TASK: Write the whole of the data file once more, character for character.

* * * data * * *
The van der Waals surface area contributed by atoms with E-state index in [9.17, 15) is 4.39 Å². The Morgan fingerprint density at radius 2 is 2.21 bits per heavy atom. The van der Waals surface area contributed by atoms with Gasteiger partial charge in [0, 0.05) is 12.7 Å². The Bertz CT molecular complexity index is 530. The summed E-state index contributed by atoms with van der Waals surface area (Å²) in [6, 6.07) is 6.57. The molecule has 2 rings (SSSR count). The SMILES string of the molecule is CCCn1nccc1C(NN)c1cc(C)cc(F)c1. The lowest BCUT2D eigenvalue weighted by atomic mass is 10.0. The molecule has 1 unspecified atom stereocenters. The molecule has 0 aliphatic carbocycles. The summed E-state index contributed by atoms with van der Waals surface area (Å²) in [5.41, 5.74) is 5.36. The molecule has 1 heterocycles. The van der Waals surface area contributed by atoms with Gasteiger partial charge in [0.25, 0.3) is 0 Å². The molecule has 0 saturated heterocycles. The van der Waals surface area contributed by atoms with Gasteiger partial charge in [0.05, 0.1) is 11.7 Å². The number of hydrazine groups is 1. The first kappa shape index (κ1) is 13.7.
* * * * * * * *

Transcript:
The van der Waals surface area contributed by atoms with E-state index in [9.17, 15) is 4.39 Å². The Morgan fingerprint density at radius 2 is 2.21 bits per heavy atom. The van der Waals surface area contributed by atoms with Gasteiger partial charge in [0, 0.05) is 12.7 Å². The Bertz CT molecular complexity index is 530. The summed E-state index contributed by atoms with van der Waals surface area (Å²) in [6, 6.07) is 6.57. The molecule has 2 rings (SSSR count). The SMILES string of the molecule is CCCn1nccc1C(NN)c1cc(C)cc(F)c1. The lowest BCUT2D eigenvalue weighted by atomic mass is 10.0. The molecule has 1 unspecified atom stereocenters. The molecule has 0 aliphatic carbocycles. The summed E-state index contributed by atoms with van der Waals surface area (Å²) in [5.41, 5.74) is 5.36. The molecule has 1 heterocycles. The van der Waals surface area contributed by atoms with Gasteiger partial charge in [0.25, 0.3) is 0 Å². The molecule has 0 saturated heterocycles. The van der Waals surface area contributed by atoms with Gasteiger partial charge in [0.05, 0.1) is 11.7 Å². The number of hydrazine groups is 1. The first kappa shape index (κ1) is 13.7.